Apple stock plummets 8% on news of grim Q1 2019 outlook

Apple's board of directors named Tim Cook as the company's chief executive officer in 2011

Apple's board of directors named Tim Cook as the company's chief executive officer in 2011

"This is probably one of the hardest things Tim Cook has had to do as CEO, putting out that letter today", Michael Gartenberg, a former Apple marketing executive, told Bloomberg after the release of yesterday's letter. Cook states that the "magnitude of the economic deceleration" in Greater China took Apple by surprise, resulting in much of its revenue decline. "In fact, most of our revenue shortfall to our guidance, and over 100 percent of our year-over-year worldwide revenue decline, occurred in Greater China across iPhone, Mac and iPad". US stocks have tumbled over the last three months as investors anxious that the economy might slow down dramatically because of a variety of challenges including the trade dispute and rising interest rates.

Shares of US -based Apple suppliers and chipmakers including Cirrus Logic Inc, Skyworks Solutions Inc, Analog Devices, Broadcom Inc, NXP Semiconductors NV and Micron Technology Inc all tumbled.

The unusual move came on a day when it was reported that factory activity in China contracted for the first time in 19 months in December. This is despite the fact that Huawei's offerings are nearly entirely locked out of the world's third-largest smartphone market, the US. "Based on our best estimates of how these would play out, we predicted that we would report slight revenue growth year-over-year for the quarter", Cook wrote in a long-winded letter to investors.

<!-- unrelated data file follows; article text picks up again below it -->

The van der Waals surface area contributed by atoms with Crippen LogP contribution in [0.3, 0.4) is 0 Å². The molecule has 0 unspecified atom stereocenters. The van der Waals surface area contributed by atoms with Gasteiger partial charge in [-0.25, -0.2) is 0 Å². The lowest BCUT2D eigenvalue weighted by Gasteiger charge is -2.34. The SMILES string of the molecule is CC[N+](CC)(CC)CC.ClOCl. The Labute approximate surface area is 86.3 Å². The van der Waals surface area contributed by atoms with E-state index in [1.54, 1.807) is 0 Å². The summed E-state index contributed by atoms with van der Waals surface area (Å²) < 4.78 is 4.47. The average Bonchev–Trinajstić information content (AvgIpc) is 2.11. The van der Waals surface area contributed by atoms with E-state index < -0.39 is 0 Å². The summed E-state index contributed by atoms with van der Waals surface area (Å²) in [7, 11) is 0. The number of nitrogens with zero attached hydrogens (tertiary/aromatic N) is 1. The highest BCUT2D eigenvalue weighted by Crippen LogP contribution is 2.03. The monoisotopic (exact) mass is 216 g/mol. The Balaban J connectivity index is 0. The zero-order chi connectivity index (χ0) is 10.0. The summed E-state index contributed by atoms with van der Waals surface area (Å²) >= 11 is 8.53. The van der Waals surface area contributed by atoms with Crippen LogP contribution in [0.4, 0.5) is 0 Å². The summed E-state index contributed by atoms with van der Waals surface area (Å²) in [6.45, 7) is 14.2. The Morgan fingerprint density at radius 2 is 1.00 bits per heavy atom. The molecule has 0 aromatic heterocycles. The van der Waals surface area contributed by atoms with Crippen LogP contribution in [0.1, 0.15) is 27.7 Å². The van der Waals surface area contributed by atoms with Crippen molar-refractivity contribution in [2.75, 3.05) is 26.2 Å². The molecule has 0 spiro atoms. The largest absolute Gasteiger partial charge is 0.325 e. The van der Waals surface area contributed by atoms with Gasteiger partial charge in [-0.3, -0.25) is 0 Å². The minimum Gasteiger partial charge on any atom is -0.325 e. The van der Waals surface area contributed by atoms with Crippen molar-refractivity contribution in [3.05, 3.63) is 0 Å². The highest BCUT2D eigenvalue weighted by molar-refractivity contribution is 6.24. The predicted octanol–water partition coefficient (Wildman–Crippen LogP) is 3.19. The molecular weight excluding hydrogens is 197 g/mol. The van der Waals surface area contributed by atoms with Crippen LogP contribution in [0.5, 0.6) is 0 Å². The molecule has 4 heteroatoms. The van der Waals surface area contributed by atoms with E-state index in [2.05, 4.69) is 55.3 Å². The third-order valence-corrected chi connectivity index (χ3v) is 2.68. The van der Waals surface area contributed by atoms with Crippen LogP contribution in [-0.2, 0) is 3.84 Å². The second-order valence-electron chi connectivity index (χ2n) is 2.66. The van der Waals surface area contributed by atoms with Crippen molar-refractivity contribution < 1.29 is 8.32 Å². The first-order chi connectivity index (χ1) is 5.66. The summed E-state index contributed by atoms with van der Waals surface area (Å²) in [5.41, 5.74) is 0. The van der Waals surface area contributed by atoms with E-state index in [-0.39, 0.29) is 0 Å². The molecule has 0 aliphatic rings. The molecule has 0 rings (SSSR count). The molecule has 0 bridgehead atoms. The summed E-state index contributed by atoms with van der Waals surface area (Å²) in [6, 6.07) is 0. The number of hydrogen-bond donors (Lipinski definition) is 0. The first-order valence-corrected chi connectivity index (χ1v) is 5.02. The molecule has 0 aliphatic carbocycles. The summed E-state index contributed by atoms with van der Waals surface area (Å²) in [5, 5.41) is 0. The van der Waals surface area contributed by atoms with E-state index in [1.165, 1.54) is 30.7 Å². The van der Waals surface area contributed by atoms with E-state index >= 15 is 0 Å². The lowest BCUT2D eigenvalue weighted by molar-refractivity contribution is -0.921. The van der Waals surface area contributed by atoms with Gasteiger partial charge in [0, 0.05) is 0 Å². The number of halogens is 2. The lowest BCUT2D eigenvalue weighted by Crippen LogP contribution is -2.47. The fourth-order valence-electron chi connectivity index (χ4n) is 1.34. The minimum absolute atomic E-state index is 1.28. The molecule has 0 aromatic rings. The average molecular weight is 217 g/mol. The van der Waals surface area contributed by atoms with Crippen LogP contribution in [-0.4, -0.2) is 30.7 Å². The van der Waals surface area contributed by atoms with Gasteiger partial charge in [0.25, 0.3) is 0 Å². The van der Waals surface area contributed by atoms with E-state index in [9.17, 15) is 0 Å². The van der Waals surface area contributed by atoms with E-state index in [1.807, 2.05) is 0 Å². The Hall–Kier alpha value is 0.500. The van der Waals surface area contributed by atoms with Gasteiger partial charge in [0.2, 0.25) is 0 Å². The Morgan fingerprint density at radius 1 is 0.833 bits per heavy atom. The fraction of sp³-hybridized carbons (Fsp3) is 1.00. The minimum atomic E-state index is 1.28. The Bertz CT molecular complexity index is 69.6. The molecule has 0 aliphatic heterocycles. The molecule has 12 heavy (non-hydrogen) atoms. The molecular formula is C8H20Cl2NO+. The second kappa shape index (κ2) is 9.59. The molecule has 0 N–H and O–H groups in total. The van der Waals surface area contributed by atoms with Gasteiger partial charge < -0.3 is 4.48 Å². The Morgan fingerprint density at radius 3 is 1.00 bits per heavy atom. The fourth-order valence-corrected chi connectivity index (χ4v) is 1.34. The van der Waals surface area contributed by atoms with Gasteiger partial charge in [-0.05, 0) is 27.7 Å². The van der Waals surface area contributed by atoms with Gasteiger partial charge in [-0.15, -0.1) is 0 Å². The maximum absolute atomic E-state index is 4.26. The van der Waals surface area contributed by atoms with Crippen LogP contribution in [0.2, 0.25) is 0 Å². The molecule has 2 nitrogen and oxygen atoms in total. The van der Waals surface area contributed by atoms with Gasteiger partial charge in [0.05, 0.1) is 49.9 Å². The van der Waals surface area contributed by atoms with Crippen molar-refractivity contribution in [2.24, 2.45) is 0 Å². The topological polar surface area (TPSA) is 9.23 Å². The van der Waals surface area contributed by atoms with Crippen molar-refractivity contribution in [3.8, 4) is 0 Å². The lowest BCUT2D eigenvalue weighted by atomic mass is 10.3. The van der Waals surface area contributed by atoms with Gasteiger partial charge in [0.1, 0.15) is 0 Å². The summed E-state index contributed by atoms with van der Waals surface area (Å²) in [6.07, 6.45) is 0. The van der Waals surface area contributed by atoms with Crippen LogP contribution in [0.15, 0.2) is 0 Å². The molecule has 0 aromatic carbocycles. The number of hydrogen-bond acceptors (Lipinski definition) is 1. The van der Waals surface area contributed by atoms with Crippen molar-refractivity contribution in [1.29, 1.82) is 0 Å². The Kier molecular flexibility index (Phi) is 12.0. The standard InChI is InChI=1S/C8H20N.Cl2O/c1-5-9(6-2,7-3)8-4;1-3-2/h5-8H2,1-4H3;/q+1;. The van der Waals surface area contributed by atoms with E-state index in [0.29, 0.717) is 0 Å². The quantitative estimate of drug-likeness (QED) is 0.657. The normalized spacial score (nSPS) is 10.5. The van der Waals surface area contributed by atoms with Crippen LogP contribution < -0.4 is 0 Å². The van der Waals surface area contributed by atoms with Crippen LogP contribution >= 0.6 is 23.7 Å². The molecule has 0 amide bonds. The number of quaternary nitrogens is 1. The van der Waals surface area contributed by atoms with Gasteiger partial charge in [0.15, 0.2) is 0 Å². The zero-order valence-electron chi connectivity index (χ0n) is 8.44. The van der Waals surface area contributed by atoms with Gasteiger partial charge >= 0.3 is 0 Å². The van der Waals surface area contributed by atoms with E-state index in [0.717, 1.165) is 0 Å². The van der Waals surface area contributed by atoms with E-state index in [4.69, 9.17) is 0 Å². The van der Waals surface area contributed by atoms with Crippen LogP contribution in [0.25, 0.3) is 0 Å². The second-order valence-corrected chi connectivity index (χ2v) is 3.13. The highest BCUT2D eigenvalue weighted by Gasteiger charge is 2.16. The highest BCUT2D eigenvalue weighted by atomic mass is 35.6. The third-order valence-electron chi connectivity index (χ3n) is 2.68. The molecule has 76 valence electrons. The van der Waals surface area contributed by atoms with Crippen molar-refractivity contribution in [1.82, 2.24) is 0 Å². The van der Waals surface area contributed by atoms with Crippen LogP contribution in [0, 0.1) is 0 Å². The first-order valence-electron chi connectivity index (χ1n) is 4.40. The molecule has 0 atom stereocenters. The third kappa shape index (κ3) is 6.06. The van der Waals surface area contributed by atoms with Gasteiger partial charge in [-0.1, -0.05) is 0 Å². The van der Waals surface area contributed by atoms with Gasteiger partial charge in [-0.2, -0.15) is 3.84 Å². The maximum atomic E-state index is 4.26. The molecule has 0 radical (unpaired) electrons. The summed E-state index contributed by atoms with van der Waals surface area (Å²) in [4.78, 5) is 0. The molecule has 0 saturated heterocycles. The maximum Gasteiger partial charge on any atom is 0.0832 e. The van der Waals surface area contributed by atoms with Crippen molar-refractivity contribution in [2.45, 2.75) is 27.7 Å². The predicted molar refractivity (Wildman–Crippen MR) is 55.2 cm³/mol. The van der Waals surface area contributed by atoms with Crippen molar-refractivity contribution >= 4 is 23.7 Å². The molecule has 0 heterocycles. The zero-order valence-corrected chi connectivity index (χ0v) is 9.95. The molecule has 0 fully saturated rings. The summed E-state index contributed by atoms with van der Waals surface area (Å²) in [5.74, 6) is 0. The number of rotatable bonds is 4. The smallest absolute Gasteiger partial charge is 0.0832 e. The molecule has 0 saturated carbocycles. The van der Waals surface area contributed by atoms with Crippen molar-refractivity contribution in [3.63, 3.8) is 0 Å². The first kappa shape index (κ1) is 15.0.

Analysts also highlighted that Apple was vulnerable to the effects of the US-China trade spat, in part due to risk that the tensions could cause Chinese buyers to sour towards US brands. And market data has shown that the contraction in Greater China's smartphone market has been particularly sharp.

South Korea's Kospi added 0.8 per cent. Japan's Nikkei 225 index fell 2.3 per cent on its first day of trading in 2019 as technology and electronics makers slumped on Apple's report that Chinese iPhone sales were slipping.

Apple's decision to cut its sales outlook, "isn't a huge shock at this point", said Shannon Cross of Cross Research.

Apple said it now expects revenue of around $84bn, down from an earlier estimate of between $89bn and $93bn.

The analyst points out how Nokia "became reliant" on customer upgrades years after its' Symbian-powered flagships like the E62 and N900 had "saturated the market".

Apple endured a bumpy 2018.

Apple shares skidded 7.7 percent in after-hours trade, dragging the company's market value below $700 billion.

Apple's poor performance was echoed by its fello Faang companies - Facebook, Apple, Amazon, Netflix and Google - which all performed poorly in 2018.

Rupal Bhansali, chief investment officer of Ariel International and Ariel Global, and Rajiv Jain, head of GQG Partners, which invests in global and emerging market stocks, are among the veteran investors who have been warning of potential trouble for Apple for months.

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